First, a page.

At one point of the show, I had a passing curiosity about the dancers. About how they are doing what they really love and must’ve been very proud of keeping and delivering one of our cultural treasures. And I got a bit jealous because they are doing what they love and in the process, must’ve been paid very well. This train of thought proves that I’m still a naive in believing that the world works in an ideal manner. After the show, my wife had a chance to see one of the dancer from a close and she immediately recognized her from a feature she saw on a TV once. This is, at best, a second hand story but either way, I could very well easily imagined it to be true. According to my wife, the TV feature showed that these dancers are not a pro and they are not paid as well as I had thought before. The dancers were coming from a working class and sometimes, from a kind of working class whose members are in a constant daily struggle to put food on the table. In fact, the only sensible thing that kept them going rehearsing and held a two hour show thrice a week, as cliche as it may be, is their desire and love to keep the heritage from being forgotten. My wife had told me about this on our way back to Jogjakarta after the show and as I look outside the window, spotted a couple of youngsters, heads down toward the tiny glare on their hands, or hanging out in group with what I had assumed to be the latest fashion trends, I was saddened. One could argue about keeping the past in the past, living in the present and embracing the future, but there has to be an effort to keep a heritage and passing it down for our future generations to enjoy. And if the dancers’ welfare is of any indication, we are not trying hard enough. In fact, our taxi driver doesn’t know anything about the show beside the site on which it was held. A couple of acquaintances, one who had lived in Jogjakarta for years, and another who is currently living in the area, had never even seen the show. I mean, if we wouldn’t care, who else? Believe me, next time you go to Jogjakarta, make time to see this show. But, if bustling around streams of human beings, shoulder to shoulder with peddlers and customers trying to haggle one another is your thing, Malioboro is perhaps more to your liking. Me? I hate Malioboro. I really really loathe the experience that you had to pay me a significant amount of money to go there again. Seriously, what makes people wants to go to Malioboro? I’m completely dumbfounded by it.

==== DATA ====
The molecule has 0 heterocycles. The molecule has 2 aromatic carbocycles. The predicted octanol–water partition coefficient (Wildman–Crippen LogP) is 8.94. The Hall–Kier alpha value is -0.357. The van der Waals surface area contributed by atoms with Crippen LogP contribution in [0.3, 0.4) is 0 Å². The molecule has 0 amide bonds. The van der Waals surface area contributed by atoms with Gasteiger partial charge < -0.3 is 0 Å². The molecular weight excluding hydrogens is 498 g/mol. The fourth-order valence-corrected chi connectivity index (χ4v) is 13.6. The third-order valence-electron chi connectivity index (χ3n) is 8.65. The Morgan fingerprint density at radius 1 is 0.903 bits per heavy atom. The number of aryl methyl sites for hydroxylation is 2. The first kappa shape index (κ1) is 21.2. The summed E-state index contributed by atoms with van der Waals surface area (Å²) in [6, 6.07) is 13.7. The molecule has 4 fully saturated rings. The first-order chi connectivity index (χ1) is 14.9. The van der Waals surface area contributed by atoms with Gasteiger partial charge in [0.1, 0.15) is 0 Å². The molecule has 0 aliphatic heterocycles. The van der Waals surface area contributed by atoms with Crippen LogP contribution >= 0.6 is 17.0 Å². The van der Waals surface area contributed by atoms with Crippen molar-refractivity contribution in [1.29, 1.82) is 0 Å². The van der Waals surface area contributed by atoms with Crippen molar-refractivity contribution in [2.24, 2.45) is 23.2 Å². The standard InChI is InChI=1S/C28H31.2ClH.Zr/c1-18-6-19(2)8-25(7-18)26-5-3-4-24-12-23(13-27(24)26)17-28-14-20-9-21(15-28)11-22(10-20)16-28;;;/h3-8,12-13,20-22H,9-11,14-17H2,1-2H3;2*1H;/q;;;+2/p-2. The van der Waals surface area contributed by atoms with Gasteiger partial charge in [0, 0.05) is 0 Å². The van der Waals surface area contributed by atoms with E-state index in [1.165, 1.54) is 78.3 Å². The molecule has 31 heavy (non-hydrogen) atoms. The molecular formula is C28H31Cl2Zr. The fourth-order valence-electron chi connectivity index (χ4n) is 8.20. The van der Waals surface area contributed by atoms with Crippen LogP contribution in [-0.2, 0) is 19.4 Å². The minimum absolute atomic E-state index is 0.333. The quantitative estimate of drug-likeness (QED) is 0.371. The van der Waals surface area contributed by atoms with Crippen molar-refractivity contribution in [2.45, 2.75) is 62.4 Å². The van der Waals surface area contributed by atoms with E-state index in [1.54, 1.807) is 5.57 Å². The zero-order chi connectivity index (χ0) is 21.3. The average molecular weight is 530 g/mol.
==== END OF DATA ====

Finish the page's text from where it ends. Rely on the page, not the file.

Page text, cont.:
I only had one tiny qualm with the show. I wish we had seen it on May – October period when they held the show outdoor, beneath the yellow washed light of Prambanan temple. Beyond that period, as it was known to be a rainy season, the show is presented indoor, thrice a week every Tuesday, Thursday, and Saturday, beginning from 7.30 pm. Tickets are priced between IDR75k and IDR200k. But trust me, you don’t want to settle less than a first class ticket.
We’ve already make plans to see the show again when it is scheduled for an outdoor show. Further, I’m going to time it in order for us to have a full moon experience as well. And by then, I’m certain, as certain as Sun that I could put an adjective “Magical” into the already mesmerizing show. If anything, the show makes one thing clear. Though I’m still inherently fettered out with the inconvenience of traveling and nine out of ten would opt to stay at home in front of my laptop than to go someplace new, there’s one thing that could make me willing to give traveling a second thought. Performance Arts.